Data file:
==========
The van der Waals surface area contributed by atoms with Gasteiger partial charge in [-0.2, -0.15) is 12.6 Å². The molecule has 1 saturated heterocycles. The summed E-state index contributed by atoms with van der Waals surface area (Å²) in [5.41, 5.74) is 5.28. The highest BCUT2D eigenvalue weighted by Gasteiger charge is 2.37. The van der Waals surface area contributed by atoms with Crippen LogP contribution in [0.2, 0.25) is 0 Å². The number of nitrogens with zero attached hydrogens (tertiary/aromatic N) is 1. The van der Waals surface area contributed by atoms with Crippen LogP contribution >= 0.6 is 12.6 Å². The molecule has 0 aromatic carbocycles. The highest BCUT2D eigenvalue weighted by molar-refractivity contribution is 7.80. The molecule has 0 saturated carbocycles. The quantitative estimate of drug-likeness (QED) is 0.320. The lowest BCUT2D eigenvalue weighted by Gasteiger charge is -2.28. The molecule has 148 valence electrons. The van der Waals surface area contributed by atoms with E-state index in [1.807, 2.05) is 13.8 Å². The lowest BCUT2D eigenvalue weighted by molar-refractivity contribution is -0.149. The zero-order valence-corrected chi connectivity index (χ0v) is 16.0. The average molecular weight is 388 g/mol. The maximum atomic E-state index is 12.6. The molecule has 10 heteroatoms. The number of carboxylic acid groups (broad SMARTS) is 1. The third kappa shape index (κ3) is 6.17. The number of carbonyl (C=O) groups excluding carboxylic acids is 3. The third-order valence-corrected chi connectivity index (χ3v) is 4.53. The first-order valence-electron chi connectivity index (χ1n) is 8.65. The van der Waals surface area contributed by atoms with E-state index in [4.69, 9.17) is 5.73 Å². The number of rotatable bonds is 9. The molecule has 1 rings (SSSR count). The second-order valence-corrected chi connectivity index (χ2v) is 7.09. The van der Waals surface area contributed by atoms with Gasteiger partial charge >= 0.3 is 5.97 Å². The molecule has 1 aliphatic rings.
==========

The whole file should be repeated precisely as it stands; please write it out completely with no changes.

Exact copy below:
The van der Waals surface area contributed by atoms with Gasteiger partial charge in [-0.2, -0.15) is 12.6 Å². The molecule has 1 saturated heterocycles. The summed E-state index contributed by atoms with van der Waals surface area (Å²) in [5.41, 5.74) is 5.28. The highest BCUT2D eigenvalue weighted by Gasteiger charge is 2.37. The van der Waals surface area contributed by atoms with Crippen LogP contribution in [0.2, 0.25) is 0 Å². The number of nitrogens with zero attached hydrogens (tertiary/aromatic N) is 1. The van der Waals surface area contributed by atoms with Crippen LogP contribution >= 0.6 is 12.6 Å². The molecule has 0 aromatic carbocycles. The highest BCUT2D eigenvalue weighted by molar-refractivity contribution is 7.80. The molecule has 0 saturated carbocycles. The quantitative estimate of drug-likeness (QED) is 0.320. The lowest BCUT2D eigenvalue weighted by Gasteiger charge is -2.28. The molecule has 148 valence electrons. The van der Waals surface area contributed by atoms with E-state index in [1.807, 2.05) is 13.8 Å². The lowest BCUT2D eigenvalue weighted by molar-refractivity contribution is -0.149. The zero-order valence-corrected chi connectivity index (χ0v) is 16.0. The average molecular weight is 388 g/mol. The maximum atomic E-state index is 12.6. The molecule has 10 heteroatoms. The number of carboxylic acid groups (broad SMARTS) is 1. The third kappa shape index (κ3) is 6.17. The number of carbonyl (C=O) groups excluding carboxylic acids is 3. The third-order valence-corrected chi connectivity index (χ3v) is 4.53. The first-order valence-electron chi connectivity index (χ1n) is 8.65. The van der Waals surface area contributed by atoms with E-state index in [4.69, 9.17) is 5.73 Å². The number of rotatable bonds is 9. The molecule has 1 rings (SSSR count). The second-order valence-corrected chi connectivity index (χ2v) is 7.09. The van der Waals surface area contributed by atoms with Gasteiger partial charge >= 0.3 is 5.97 Å². The molecule has 1 aliphatic rings.